“Katja Ruth and Constantine Moros sat facing each other in the empty conference rom. Covering the table between them were the latest operational and financial figures from the supply chain optimization pilot Hugo Boss had been running in its global bodywear and hosiery Division. Ruth, the director f the division, agreed with Moros, the division’s head of operations and procurement, that the pilot had been a success- better product availability and lower inventory to sales ratios had been observed for the stock-keeping-units involved in it- but was not convinced that the expansion of the initiative beyond those SKU’s would enjoy the same success. With Hugo Boss’s chief operations officer expecting her assessment in a few days, she and Moros had a lot of work to do. They needed not only to precisely quantify the pilot’s financial impact, but also to determine whether the initiative should be rolled out to other products.
Hugo Boss’s two distinct brands, Hugo and Boss, were divided into five subsidiary lines- HUGO, Boss Black, Boss Green, Boss Orange, and Boss Selection- designed to meet the needs of specific men’s and women’s fashion segments. The bodywear and hosiery division produced bodywear, hosiery, terrywear, and swimwear products for Boss Black, Boss Orange, and HUGO, and loungewear and nightwear products for Boss Black.
The division was further segmented by replenishment type. The division’s 711 product SKU’s included a wide selection of men’s underwear variously classified as Selection, News, Athletic, Basic, and Packs styles. Styles differed in terms of raw material composition, cut, elastic type, and color, each style being sufficiently different that an average customer would be unlikely to substitute one style for another. The majority of the 513 SKU’s of Boss Black bodywear and hosiery products were classified as Never Out of Stock (NOS) products to discourage customers from substituting similar product offerings from competitors. NOS products differed from the majority of the other collections in that they did not change seasonally in style, color, or fabric for each season, remaining consistent year to year for a period of approximately three years. Products that did change from season to season, were classified as fashion items. These items were rarely repeated once featured in a specific collection. Fashion items for which inventory was depleted were permanently stocked out.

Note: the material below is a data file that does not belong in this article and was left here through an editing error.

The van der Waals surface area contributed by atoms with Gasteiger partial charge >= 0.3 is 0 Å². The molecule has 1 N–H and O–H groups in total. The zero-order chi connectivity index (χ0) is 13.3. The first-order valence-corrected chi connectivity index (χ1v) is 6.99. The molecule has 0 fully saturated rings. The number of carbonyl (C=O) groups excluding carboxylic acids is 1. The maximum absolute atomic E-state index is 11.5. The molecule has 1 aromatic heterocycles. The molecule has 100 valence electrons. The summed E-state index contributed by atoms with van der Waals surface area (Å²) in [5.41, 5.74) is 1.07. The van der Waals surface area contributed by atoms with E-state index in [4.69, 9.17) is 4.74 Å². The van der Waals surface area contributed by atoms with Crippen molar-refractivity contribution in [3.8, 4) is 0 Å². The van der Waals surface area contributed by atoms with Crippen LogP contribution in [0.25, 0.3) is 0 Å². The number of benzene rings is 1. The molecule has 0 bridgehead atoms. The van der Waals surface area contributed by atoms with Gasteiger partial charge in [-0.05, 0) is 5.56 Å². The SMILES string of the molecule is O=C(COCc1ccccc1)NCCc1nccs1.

Fashion items needed to be designed, prototyped, sampled, and presented to buyers associated with the more than 200 Hugo Boss retail accounts. The division’s procurement and production management team negotiated production capacity and established production schedules with contract manufacturers and assisted them with raw material procurement and workforce scheduling. The design, prototyping, and preproduction steps were skipped for NOS items, for which the division needed only to plan production, perform quality checks, and arrange for shipment from the factory, warehouse storage, and delivery to retail accounts.
In 2004, Moros had been thinking hard about what changes could be made to improve the efficiency and responsiveness of the division’s supply chain. Operational performance metrics for the last half of the year revealed average availability for NOS items to be 97.9 percent, not bad, but still shy of the 100 percent product availability guarantee. Moros was concerned that retail partners such as Oy Stockmann would threaten to take their buying dollars elsewhere if the division was unable to full unexpected NOS orders promptly and in full. But filling unexpected NOS orders, Moros knew, often taxed the capacity of Hugo Boss’s production partners.
Knowing that retail customers, like consumers, might substitute for or delay the purchase of an out of stock product, or take an entire order elsewhere, Moros had set out to quantify the impact of warehouse stockouts on sales. He observed that stockouts often...
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